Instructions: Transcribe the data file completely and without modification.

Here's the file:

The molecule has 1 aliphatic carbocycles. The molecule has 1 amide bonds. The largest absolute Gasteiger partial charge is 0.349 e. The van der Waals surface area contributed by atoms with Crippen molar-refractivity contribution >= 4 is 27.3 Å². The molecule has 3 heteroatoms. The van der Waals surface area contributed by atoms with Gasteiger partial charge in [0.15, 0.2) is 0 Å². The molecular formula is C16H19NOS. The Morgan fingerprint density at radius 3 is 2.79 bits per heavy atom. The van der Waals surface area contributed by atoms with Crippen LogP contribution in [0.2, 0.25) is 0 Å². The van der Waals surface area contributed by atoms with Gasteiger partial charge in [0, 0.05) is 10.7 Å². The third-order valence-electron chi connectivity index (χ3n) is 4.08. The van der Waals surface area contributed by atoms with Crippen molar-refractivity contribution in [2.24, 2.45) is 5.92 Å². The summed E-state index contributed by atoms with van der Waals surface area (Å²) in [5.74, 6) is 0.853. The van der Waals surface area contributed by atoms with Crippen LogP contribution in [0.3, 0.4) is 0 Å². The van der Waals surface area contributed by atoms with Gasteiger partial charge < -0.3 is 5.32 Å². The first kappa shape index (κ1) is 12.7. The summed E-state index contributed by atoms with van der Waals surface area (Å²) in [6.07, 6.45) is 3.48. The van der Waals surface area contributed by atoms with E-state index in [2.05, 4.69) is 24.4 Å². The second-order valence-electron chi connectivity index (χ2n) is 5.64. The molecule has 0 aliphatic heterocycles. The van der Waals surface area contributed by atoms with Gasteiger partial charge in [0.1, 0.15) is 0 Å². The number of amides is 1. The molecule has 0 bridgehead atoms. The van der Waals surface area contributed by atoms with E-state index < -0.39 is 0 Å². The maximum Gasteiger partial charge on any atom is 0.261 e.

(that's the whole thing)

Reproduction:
The molecule has 1 aliphatic carbocycles. The molecule has 1 amide bonds. The largest absolute Gasteiger partial charge is 0.349 e. The van der Waals surface area contributed by atoms with Crippen molar-refractivity contribution >= 4 is 27.3 Å². The molecule has 3 heteroatoms. The van der Waals surface area contributed by atoms with Gasteiger partial charge in [0.15, 0.2) is 0 Å². The molecular formula is C16H19NOS. The Morgan fingerprint density at radius 3 is 2.79 bits per heavy atom. The van der Waals surface area contributed by atoms with Crippen LogP contribution in [0.2, 0.25) is 0 Å². The van der Waals surface area contributed by atoms with Gasteiger partial charge in [0, 0.05) is 10.7 Å². The third-order valence-electron chi connectivity index (χ3n) is 4.08. The van der Waals surface area contributed by atoms with Crippen molar-refractivity contribution in [2.24, 2.45) is 5.92 Å². The summed E-state index contributed by atoms with van der Waals surface area (Å²) in [5.74, 6) is 0.853. The van der Waals surface area contributed by atoms with Crippen LogP contribution in [0.3, 0.4) is 0 Å². The van der Waals surface area contributed by atoms with Gasteiger partial charge < -0.3 is 5.32 Å². The first kappa shape index (κ1) is 12.7. The summed E-state index contributed by atoms with van der Waals surface area (Å²) in [6.07, 6.45) is 3.48. The van der Waals surface area contributed by atoms with E-state index in [2.05, 4.69) is 24.4 Å². The second-order valence-electron chi connectivity index (χ2n) is 5.64. The molecule has 0 aliphatic heterocycles. The van der Waals surface area contributed by atoms with Gasteiger partial charge in [0.1, 0.15) is 0 Å². The number of amides is 1. The molecule has 0 bridgehead atoms. The van der Waals surface area contributed by atoms with E-state index < -0.39 is 0 Å². The maximum Gasteiger partial charge on any atom is 0.261 e.